Last Friday, we had the wonderful opportunity to listen to Immaculee Ilibagiza, author of LEFT TO TELL, a miraculous story of hope and forgiveness during the Rwandan holocaust of 1994. I'd read the book a few years ago when a good friend recommended it to me, and then Max read it in his Theology class. We both agreed that it's grace from God that allows a person to forgive such heinous crimes. Briefly, in 1994, when the plane carrying the Presidents of Rwanda and Burundi was shot down, within the hour, Hutus began killing Tutsis. It had been well-orchestrated. The world did not intervene to stop this massacre--I remember hearing the news and could not understand why nobody would stop the killing--and by the time they did, three months later, 1 million people lay hacked, shot, or burned to death. It was neighbor against neighbor. People forgot their friendships. Immaculee says hatred masked any and all love and the truth. She prayed what Jesus prayed on the Cross, "Forgive them, Father, for they know not what they do."
This short video: https://www.youtube.com/watch?v=mzuK_NXyE8U gives a good summary and this slightly longer one shows how and where Immaculee, along with other women, survived: https://www.youtube.com/watch?v=Q7Od6V6Z3ug and this short article explains the conflicts between the two so-called tribes. And our local newspaper did a wonderful write-up of the event.
Briefly, Immaculee's parents were prominent teachers in their community, devout Catholics. People came to them for advice but they only had their faith. She said that her father told her to go to a Protestant preacher's house. He was Hutu and would keep her safe. He put her in a tiny bathroom (3 ft x 4 ft) off his bedroom. She said, "I can't stay here. It's too small." But no matter. Things can always get worse. He returned with five more women. And later still, with two more. They had to be absolutely quiet and they stayed like that, sitting, standing, sleeping on top of one another for 91 days! The preacher would bring a plate of food whenever he could and the eight women would share the meal.
After a week, she was fed up with the fear and anger and sorrow in her heart. The preacher kept a radio in the bedroom so that they could hear the news. Private radio stations were used to propagate hate. They were giving away prizes for the most number of Tutsis killed.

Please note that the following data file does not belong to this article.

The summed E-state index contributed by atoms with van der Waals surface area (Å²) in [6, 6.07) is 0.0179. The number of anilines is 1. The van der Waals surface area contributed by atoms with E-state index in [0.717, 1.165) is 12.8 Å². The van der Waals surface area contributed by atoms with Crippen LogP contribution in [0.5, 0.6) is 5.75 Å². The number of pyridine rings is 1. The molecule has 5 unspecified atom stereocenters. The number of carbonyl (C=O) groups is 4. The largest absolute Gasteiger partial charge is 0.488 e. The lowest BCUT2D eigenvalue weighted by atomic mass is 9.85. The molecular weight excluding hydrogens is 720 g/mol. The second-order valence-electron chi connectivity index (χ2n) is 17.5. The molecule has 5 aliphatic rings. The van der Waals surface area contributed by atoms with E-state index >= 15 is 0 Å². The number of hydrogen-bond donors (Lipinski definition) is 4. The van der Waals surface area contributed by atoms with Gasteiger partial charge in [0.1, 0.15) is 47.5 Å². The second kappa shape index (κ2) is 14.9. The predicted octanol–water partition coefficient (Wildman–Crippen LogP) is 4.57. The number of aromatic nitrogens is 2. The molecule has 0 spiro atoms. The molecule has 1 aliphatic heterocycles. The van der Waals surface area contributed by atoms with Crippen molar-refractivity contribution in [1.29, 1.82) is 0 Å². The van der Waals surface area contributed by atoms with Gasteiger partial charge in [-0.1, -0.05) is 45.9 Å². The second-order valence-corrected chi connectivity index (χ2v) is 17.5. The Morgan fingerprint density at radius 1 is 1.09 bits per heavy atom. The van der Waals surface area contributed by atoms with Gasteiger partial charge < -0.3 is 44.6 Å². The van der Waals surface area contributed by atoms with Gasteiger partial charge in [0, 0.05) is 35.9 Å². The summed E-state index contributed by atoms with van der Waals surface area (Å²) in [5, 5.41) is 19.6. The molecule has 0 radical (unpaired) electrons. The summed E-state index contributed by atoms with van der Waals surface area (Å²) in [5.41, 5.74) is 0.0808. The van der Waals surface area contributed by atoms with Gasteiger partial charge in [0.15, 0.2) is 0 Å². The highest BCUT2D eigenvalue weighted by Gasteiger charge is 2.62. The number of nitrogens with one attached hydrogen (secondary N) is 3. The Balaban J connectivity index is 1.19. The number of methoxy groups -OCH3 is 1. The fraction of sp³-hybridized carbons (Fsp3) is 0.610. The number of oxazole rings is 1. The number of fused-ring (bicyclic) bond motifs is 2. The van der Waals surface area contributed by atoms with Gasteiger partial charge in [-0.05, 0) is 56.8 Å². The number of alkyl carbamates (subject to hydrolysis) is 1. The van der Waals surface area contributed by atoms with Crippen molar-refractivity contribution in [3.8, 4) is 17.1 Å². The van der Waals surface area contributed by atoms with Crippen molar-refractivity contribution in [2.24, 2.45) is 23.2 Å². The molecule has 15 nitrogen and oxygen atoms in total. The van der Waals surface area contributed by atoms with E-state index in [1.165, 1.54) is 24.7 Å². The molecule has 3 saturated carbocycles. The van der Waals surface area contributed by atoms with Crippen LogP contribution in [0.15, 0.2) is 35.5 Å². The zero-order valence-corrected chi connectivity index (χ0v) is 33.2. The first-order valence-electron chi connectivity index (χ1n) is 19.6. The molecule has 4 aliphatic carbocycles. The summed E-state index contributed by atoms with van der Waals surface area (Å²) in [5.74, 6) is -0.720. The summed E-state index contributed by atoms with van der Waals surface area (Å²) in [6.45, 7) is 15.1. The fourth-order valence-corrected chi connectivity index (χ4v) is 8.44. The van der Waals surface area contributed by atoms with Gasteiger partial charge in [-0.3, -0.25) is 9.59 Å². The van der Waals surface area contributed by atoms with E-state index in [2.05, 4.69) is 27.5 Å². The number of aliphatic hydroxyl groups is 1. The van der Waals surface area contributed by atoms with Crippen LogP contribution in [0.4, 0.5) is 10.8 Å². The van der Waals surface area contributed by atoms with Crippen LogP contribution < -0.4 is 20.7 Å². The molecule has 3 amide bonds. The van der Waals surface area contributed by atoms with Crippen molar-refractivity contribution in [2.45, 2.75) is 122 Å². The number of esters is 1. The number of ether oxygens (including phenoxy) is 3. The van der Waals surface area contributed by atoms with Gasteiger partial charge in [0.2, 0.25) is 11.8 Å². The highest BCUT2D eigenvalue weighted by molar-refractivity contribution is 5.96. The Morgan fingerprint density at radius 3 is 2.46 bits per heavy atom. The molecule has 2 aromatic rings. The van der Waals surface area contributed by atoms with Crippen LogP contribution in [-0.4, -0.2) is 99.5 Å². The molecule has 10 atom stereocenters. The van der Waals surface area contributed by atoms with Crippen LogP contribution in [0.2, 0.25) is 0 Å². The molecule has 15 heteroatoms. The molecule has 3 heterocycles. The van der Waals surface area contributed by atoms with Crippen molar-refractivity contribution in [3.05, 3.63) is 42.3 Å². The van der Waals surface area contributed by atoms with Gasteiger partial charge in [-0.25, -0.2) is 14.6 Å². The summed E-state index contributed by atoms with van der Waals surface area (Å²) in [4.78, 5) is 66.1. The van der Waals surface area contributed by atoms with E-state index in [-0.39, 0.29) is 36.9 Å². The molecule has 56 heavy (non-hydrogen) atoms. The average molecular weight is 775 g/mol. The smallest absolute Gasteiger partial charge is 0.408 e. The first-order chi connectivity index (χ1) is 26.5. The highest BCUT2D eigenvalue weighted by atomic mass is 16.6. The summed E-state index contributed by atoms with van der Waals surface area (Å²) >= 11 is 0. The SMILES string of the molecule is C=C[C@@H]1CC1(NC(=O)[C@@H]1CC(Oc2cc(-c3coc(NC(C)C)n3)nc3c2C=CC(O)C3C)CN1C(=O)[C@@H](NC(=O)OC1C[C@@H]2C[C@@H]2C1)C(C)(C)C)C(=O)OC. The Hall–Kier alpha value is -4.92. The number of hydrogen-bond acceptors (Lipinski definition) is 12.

She had the presence of mind to ask for a Bible from her protector. He gave her one and she already had her father's rosary. Prayer brought peace. She prayed many rosaries each day. I loved how she explained it--the rosary is simply meditating upon the life of Jesus with His mother Mary in a very organized manner. And Mary really teaches her to pray--to pray with her heart. She'd being with "Our Father" and get stuck. "Are we really all His children? No, no, no. Not the evil people who are trying to kill us. Alas, they too are God's children and He loves them." That simple "our" helped her to see her would-be killers as her brothers. In our Lord's Prayer, we ask to be forgiven as we have forgiven those who've trespassed against us. This is the verse that she could not pray. So she skipped it. However, Our Lord is very patient and eventually Immaculee was able to ask for the desire to forgive and later was able to forgive those who killed all her family (except for one brother who was out of the country at the time).
She told a very interesting story about Our Lady of Kibeho. It is the only Marian apparition that has been approved on the continent of Africa and the message from our Lady is not just for Rwanda or Africa but for the whole world. She appeared to three young girls and encouraged them to pray from the heart, take the faith seriously, and to love one another. She showed them visions of what would happen--the massacre--if the people did not turn to God. Immaculee remembers this from the time she was a child, how the girls shook from the terrible visions they had. This was twelve years before the massacre.
This is the same message of Fatima--return to God. But we don't listen. Immaculee is trying to change that. She is light and salt with her message of hope and forgiveness, without which there can be no peace. Parce, parce, Domine!